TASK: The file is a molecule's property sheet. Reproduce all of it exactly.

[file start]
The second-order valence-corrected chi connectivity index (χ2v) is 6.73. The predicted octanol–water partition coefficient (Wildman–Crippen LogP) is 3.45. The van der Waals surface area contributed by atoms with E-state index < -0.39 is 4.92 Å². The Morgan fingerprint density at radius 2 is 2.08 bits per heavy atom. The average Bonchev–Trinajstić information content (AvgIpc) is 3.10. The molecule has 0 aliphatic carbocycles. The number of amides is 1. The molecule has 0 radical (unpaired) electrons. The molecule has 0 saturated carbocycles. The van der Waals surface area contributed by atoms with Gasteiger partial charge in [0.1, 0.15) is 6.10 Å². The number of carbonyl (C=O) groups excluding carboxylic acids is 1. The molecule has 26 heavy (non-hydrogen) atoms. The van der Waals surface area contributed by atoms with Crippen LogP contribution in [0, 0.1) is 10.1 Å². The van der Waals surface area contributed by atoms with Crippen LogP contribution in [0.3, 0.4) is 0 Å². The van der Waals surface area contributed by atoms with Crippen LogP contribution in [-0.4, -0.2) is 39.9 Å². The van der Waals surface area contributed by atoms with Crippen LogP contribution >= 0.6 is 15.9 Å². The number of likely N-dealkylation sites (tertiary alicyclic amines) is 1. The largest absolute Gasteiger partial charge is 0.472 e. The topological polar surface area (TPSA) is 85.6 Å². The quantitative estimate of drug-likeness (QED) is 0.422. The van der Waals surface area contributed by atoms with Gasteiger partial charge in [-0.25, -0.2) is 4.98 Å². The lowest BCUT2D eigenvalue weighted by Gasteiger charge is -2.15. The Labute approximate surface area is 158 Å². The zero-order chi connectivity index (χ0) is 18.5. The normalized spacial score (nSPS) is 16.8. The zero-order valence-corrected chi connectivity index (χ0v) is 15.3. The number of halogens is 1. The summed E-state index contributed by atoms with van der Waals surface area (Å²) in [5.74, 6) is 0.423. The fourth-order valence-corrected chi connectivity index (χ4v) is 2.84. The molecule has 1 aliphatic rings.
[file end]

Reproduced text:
The second-order valence-corrected chi connectivity index (χ2v) is 6.73. The predicted octanol–water partition coefficient (Wildman–Crippen LogP) is 3.45. The van der Waals surface area contributed by atoms with E-state index < -0.39 is 4.92 Å². The Morgan fingerprint density at radius 2 is 2.08 bits per heavy atom. The average Bonchev–Trinajstić information content (AvgIpc) is 3.10. The molecule has 0 aliphatic carbocycles. The number of amides is 1. The molecule has 0 radical (unpaired) electrons. The molecule has 0 saturated carbocycles. The van der Waals surface area contributed by atoms with Gasteiger partial charge in [0.1, 0.15) is 6.10 Å². The number of carbonyl (C=O) groups excluding carboxylic acids is 1. The molecule has 26 heavy (non-hydrogen) atoms. The van der Waals surface area contributed by atoms with Crippen LogP contribution in [0, 0.1) is 10.1 Å². The van der Waals surface area contributed by atoms with Crippen LogP contribution in [0.3, 0.4) is 0 Å². The van der Waals surface area contributed by atoms with Crippen LogP contribution in [-0.4, -0.2) is 39.9 Å². The van der Waals surface area contributed by atoms with Crippen LogP contribution >= 0.6 is 15.9 Å². The number of likely N-dealkylation sites (tertiary alicyclic amines) is 1. The largest absolute Gasteiger partial charge is 0.472 e. The topological polar surface area (TPSA) is 85.6 Å². The quantitative estimate of drug-likeness (QED) is 0.422. The van der Waals surface area contributed by atoms with Gasteiger partial charge in [-0.25, -0.2) is 4.98 Å². The lowest BCUT2D eigenvalue weighted by Gasteiger charge is -2.15. The Labute approximate surface area is 158 Å². The zero-order chi connectivity index (χ0) is 18.5. The normalized spacial score (nSPS) is 16.8. The zero-order valence-corrected chi connectivity index (χ0v) is 15.3. The number of halogens is 1. The summed E-state index contributed by atoms with van der Waals surface area (Å²) in [5.74, 6) is 0.423. The fourth-order valence-corrected chi connectivity index (χ4v) is 2.84. The molecule has 1 aliphatic rings.